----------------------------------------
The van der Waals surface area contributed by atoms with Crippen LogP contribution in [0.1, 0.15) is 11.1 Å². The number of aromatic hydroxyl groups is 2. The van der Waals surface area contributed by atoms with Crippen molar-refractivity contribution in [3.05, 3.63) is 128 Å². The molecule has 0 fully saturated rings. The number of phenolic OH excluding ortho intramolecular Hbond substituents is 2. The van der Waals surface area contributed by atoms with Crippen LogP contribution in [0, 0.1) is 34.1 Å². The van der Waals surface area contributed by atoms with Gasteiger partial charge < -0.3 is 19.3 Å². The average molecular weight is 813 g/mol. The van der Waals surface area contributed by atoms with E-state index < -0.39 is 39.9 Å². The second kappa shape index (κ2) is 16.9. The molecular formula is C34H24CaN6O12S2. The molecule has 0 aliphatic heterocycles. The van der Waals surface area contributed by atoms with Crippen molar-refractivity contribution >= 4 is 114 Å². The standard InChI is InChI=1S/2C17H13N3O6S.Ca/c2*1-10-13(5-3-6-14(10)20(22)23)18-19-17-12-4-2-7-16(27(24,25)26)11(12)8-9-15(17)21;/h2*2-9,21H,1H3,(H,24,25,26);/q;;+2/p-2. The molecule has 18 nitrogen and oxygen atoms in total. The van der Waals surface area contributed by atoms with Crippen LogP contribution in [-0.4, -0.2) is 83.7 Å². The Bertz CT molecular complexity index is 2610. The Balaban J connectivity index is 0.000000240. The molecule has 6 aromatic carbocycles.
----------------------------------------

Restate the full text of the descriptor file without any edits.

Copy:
The van der Waals surface area contributed by atoms with Crippen LogP contribution in [0.1, 0.15) is 11.1 Å². The number of aromatic hydroxyl groups is 2. The van der Waals surface area contributed by atoms with Crippen molar-refractivity contribution in [3.05, 3.63) is 128 Å². The molecule has 0 fully saturated rings. The number of phenolic OH excluding ortho intramolecular Hbond substituents is 2. The van der Waals surface area contributed by atoms with Crippen LogP contribution in [0, 0.1) is 34.1 Å². The van der Waals surface area contributed by atoms with Gasteiger partial charge < -0.3 is 19.3 Å². The average molecular weight is 813 g/mol. The van der Waals surface area contributed by atoms with E-state index < -0.39 is 39.9 Å². The second kappa shape index (κ2) is 16.9. The molecular formula is C34H24CaN6O12S2. The molecule has 0 aliphatic heterocycles. The van der Waals surface area contributed by atoms with Crippen molar-refractivity contribution >= 4 is 114 Å². The standard InChI is InChI=1S/2C17H13N3O6S.Ca/c2*1-10-13(5-3-6-14(10)20(22)23)18-19-17-12-4-2-7-16(27(24,25)26)11(12)8-9-15(17)21;/h2*2-9,21H,1H3,(H,24,25,26);/q;;+2/p-2. The molecule has 18 nitrogen and oxygen atoms in total. The van der Waals surface area contributed by atoms with Crippen LogP contribution in [-0.4, -0.2) is 83.7 Å². The Bertz CT molecular complexity index is 2610. The Balaban J connectivity index is 0.000000240. The molecule has 6 aromatic carbocycles.